The process of data collection and report delivery will be aligned with the following phases:

Phase 1: Planning and methodology preparation:

o Prepare activity action plan. o In depth secondary research review, drawing from internationally accredited sources, building on existing ILO and UN reports to the extent possible. o Prepare methodology, comprising a mixture of research tools, both qualitative and quantitative. o Prepare interview outline, with clear areas of focus to guide interviews/focus groups. o Prepare surveys and questionnaires. o Map out relevant stakeholders, to identify potential research participants. o Establish contact with potential participants and produce final respondent list, approved by the ILO, comprising the following composition of stakeholders:

For qualitative interviews:

i. Employer representatives (30 minimum). ii. Worker representatives (30 minimum). iii. Government representatives (10 minimum). iv. Representatives of international implementing agencies, research centres, think tanks, etc (5 minimum). For quantitative surveys and collection methods: i. Employer representatives (80 minimum). ii. Worker representatives (80 minimum).

Phase 2: Data collection and the production of findings:

o Coordinate with stakeholder to schedule interviews/focus groups/other data collection methods. o Distribute surveys and quantitative data collection tools across enterprise owners and worker representatives. o Conduct in person field visits with various stakeholders, maintaining adequate record of outcomes. o Conduct interviews/focus groups with stakeholder groups, maintaining adequate record of outcomes. o Transcribe interview/focus group outcomes.

Phase 3: Data analysis & validation:

o Clean and process data to extract relevant information and identify key trends and/or anomalies, applying statistical and/or logical techniques to illustrate, simplify and evaluate data. o Contextualize outcomes through measuring findings against both regional and global trends. o Validate findings with stakeholders and identify potential areas of contradiction and/or those requiring further investigation.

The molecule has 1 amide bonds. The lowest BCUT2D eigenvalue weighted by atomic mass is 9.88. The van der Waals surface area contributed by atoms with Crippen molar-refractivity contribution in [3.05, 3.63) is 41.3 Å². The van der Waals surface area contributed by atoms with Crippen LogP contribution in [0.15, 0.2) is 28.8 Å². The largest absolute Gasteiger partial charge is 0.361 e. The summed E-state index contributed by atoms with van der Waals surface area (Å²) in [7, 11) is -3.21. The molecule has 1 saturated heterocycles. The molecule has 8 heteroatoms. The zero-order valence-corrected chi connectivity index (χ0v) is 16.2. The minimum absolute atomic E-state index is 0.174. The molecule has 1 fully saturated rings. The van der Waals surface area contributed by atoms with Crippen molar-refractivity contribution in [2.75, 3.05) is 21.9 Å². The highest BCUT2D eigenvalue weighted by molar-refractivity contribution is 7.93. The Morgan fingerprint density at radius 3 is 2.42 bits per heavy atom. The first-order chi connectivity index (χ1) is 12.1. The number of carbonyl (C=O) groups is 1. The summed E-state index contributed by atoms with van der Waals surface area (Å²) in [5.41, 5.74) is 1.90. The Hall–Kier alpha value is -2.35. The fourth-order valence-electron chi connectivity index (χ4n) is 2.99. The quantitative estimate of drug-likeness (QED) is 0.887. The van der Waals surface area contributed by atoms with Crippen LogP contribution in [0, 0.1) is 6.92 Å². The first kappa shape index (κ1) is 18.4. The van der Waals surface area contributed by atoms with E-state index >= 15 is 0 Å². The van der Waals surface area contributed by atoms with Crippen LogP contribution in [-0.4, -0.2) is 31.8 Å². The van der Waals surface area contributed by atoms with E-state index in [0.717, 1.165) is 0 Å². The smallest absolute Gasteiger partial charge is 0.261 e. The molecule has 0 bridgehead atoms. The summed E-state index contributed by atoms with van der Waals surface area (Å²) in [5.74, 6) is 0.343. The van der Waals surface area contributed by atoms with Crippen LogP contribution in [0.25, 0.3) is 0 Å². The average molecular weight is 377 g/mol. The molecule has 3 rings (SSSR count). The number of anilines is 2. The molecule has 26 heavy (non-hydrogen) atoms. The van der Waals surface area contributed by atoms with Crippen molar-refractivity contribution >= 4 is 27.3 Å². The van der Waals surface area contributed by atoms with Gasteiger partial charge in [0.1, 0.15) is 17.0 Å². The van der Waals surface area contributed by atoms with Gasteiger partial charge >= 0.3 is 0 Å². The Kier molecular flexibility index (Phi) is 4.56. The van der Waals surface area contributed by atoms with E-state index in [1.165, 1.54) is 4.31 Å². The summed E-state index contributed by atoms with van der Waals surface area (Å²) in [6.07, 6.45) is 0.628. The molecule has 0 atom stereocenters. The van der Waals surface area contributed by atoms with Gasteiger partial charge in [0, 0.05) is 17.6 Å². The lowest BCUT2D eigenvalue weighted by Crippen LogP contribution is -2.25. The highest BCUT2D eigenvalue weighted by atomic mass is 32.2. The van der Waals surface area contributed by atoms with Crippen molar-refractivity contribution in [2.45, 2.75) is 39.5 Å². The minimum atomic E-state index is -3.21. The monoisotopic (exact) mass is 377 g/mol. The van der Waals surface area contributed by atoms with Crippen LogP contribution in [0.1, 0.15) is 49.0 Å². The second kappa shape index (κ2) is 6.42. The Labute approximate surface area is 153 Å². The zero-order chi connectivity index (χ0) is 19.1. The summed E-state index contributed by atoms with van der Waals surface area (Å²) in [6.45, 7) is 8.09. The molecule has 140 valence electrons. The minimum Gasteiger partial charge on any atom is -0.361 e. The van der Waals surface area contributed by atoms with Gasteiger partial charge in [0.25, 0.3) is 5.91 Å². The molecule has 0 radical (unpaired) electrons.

Phase 4: Report generation and recommendations for action:

o Prepare report on the factors that inhibit the transition towards greater formalization amongst Jordanian enterprises involved in the production of high-export-potential goods, including (i) an assessment of the size and composition of the informal workforce amongst identified product producers, (ii) an assessment of the major barriers impeding local producers from engaging in international trade at higher-ends of the value chain, (iii) an exploration of potential policies, initiatives, and supports for promoting labour formalization through promoting trade.

o Validate research through consultations with relevant government and private sector employers. o Consult with employer and government representatives to produce recommendations for improving trade performance for inclusive growth and livelihoods promotion.

V. Outputs and Deliverables

The research project is expected to require 85 working days for completion, and is planned to start on July 1st 2022 and is expected to be completed no later than October 15th 2022. The deadlines in the table below are a suggestion. However, it is preferable to abide by the starting date and finish date of the assignment.